May 27, 2009

Trust at High Speeds
Katherine Britton, Crosswalk.com News & Culture Editor

Those who know your name will trust in you, for you, Lord, have never forsaken those who seek you. -- Psalm 9:10

I had been on a WaveRunner before. No problem, I told to myself as I climbed on behind my husband this weekend. I looked down at the brackish water that was more chilly than refreshing and told myself firmly, remember, you like going on adventures with him. Sure enough, David looked back and grinned at me when we got away from the dock. Then he gunned it.

Jumping on a WaveRunner seems easy when I'm the one driving, because then I get to decide just how sharply I want to make my little WaveRunner bank to catch that big wake. Or I can keep shooting out towards the Chesapeake Bay and avoid the wake altogether if I want. I can slow down if I scare myself, and I only "catch some air" if I'm good and ready -- which, in reality, is almost never. Riding behind someone else, however, even when I trust him more than anyone, demands a leap of faith. The only thing I have to hang onto is his life jacket, and he gets to make the decisions while I peer over his shoulder. It's hard to anticipate or even see what is coming next, and leaning the wrong way when we bank could throw me into the cold water at 50 miles per hour.

The truth is, I'm a chicken when it comes to jetskis. Out on the open water, the wind stinging my eyes and convincing me that I'm about to fly off my seat, I'm pushed out of my comfort zone and into something more exhilarating than I'd wander into by myself. And the whole experience stems from letting someone else in the driver's seat without even a seatbelt for me. David knows I don't want to capsize, and he directs the WaveRunner accordingly. But he doesn't let me get too comfortable, because then we might as well take the paddleboat out and save gas. He makes sure we get the full experience of saltwater, fun, and incredible views.

I know I can trust my husband because he loves me -- that's why I follow him out every time we head for the Bay, and even ask if he'll let me ride with him. If that's the case, how much more should I trust my Heavenly Father, who knows my fears, needs, and weaknesses far better! God desires to take us on an adventure that let us experience Him and His creation more fully and joyfully than we can imagine.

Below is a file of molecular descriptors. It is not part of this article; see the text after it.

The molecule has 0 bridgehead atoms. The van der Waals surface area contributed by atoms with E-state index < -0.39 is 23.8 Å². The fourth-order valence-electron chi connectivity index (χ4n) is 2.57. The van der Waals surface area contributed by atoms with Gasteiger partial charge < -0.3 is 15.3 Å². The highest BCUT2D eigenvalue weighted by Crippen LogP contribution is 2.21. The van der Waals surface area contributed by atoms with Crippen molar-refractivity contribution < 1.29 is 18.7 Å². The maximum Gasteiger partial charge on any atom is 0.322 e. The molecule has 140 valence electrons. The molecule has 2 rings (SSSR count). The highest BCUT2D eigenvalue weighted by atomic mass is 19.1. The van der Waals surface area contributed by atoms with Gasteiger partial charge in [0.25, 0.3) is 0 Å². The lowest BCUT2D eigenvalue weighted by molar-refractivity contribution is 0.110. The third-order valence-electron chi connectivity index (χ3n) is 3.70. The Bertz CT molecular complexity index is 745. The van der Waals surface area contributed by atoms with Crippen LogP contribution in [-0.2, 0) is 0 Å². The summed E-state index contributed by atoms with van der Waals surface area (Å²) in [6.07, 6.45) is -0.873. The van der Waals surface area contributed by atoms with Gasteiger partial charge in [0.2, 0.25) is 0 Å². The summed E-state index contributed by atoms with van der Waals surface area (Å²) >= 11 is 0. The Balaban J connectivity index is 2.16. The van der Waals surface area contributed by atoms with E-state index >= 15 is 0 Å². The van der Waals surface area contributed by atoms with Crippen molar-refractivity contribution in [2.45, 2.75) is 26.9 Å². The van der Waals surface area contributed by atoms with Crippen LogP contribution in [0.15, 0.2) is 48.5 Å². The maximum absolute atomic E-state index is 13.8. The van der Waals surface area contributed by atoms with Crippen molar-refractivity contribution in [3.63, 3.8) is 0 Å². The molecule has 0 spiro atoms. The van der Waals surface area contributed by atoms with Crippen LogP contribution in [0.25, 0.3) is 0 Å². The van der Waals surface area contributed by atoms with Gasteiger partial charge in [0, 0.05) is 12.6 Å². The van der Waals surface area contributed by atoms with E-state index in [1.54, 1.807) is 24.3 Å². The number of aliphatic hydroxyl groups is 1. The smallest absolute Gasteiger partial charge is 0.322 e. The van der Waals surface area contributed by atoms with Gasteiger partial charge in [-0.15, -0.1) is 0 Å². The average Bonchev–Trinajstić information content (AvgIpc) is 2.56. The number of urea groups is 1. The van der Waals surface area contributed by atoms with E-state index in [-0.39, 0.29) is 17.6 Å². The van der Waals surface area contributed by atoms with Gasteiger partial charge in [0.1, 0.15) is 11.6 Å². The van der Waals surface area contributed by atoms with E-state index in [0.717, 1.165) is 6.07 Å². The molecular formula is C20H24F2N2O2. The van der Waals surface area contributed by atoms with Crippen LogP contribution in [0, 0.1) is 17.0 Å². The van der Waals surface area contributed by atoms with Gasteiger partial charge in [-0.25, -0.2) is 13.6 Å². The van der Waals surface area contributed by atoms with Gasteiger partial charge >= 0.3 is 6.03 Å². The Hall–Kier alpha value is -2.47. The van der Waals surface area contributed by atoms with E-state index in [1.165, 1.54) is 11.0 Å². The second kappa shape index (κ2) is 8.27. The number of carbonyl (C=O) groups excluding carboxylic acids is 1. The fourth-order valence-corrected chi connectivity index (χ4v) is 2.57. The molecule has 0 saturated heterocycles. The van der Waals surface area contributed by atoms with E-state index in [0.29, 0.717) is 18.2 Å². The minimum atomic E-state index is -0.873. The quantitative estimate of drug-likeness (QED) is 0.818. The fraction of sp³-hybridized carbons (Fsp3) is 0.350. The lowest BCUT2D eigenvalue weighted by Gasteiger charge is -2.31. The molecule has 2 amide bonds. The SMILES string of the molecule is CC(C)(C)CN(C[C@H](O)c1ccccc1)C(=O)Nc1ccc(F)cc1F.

Focusing on our fear of some abstract unknown keeps us from being open to the adventure unfolding before our eyes every day. We tend to forget God's amazing promise, that "the LORD himself goes before you and will be with you; he will never leave you nor forsake you." (Deut. 31:8) Fear and worry indicates that we don't really believe that promise, and that we think we'd do a better job steering. Instead, when we make a conscious decision to trust the Lord -- even when life is way too busy and fast for our liking -- we find the peace to take a deep breath, smell the salty air, and enjoy where He is taking us.

Intersecting Faith & Life: If you're comfortable with life now, are you open to changes in God's plan for you? If life is crazy now, do you try too hard to make sure everything is under control, instead of resting in God's promises? Roll down your car window for a minute today and feel the wind rushing by. Remember that the Lord of the universe, the One who controls the wind and the seas, calls us cast all our cares on Him. (I Peter 5:7)

Further Reading:

Proverbs 19:21
Philippians 4:6-7
The War over Worry
Today, I want to make a difference.
Here I am Lord, use me!

Offline Judy Harder

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Re: Crosswalk.com--The Devotional
« Reply #13 on: May 28, 2009, 08:24:29 am »
May 28, 2009

Longing for the Last Trumpet
by Mike Pohlman, Editor, Christianity.com

Behold! I tell you a mystery. We shall not all sleep, but we shall all be changed, in a moment, in the twinkling of an eye, at the last trumpet. For the trumpet will sound, and the dead will be raised imperishable, and we shall be changed.
1 Corinthians 15:51-52

Grandpa Erickson was a Navy man. That's why there was a flag ceremony at his gravesite last Saturday. Having served in the South Pacific during WWII, Grandpa Erickson was appropriately honored with the playing of "Taps" on the trumpet and a "Final Salute" by two representatives from the United States Navy. The presentation of the American flag to his beloved wife Carol left few eyes dry.

I had the privilege of conducting the gravesite service--no little pressure given that we're talking about my mother-in-law's dad. The pressure, however, was welcome as the funeral gave me the opportunity to offer comfort to a grieving family.